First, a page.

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School Nursing

Registered professional school nurses are uniquely positioned at the intersection of student health and education. Trained to understand the complexity of the relationship between physical and mental well-being and academic achievement, school nurses represent an important resource for improving child and adolescent health—reaching kids where they spend the majority of their waking time.


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A closer look at our work to increase access to school nursing

Project Leadership

Kerri McGowan Lowrey, J.D., Deputy Director and Director of Grants and Research, Network for Public Health Law Eastern Region Office

If you’re interested in learning more about how school nursing can benefit kids’ health, particularly for underserved kids, and exploring ways to expand school nursing, contact Kerri or Anna Schmalzbauer, Senior Program Manager, Network for Public Health Law National Office.

As school-based healthcare professionals, school nurses are likely to be the school staff members with the most comprehensive knowledge of the many health conditions and injuries experienced by children and adolescents. They can also provide important leadership by communicating with health care providers and parents about a student’s health plan, necessary academic accommodations, and progress.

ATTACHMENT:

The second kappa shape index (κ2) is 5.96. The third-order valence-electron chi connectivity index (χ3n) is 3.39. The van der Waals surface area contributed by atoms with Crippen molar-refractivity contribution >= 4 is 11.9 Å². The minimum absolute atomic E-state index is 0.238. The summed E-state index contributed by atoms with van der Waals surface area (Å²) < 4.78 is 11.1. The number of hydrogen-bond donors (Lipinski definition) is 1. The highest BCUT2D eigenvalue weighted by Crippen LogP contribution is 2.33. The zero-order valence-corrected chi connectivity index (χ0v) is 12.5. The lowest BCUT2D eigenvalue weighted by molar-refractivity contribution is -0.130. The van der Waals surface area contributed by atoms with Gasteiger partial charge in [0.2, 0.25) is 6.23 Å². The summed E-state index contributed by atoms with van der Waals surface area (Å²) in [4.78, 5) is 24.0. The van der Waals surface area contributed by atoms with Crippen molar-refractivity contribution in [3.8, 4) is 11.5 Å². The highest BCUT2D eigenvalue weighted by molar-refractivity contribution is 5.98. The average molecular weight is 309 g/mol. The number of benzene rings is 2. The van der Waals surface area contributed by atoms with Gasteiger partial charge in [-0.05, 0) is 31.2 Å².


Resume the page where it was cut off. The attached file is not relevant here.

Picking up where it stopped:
In partnership with the National Association of School Nurses (NASN), the Network is developing a number of resources on the legal issues related to school nursing, such as ensuring access to school nursing services for all students, chronic absenteeism, data sharing, Medicaid reimbursement, and the role of school nurses in a variety of public health concerns affecting children and teens.

“School nursing, a specialized practice of public health nursing, protects and promotes student health, facilitates normal development, and advances academic success. School nurses, grounded in ethical and evidence-based practice, are the leaders that bridge health care and education, provide care coordination, advocate for quality student-centered care, and collaborate to design systems that allow individuals and communities to develop their full potentials”

-National Association of School Nurses, 2016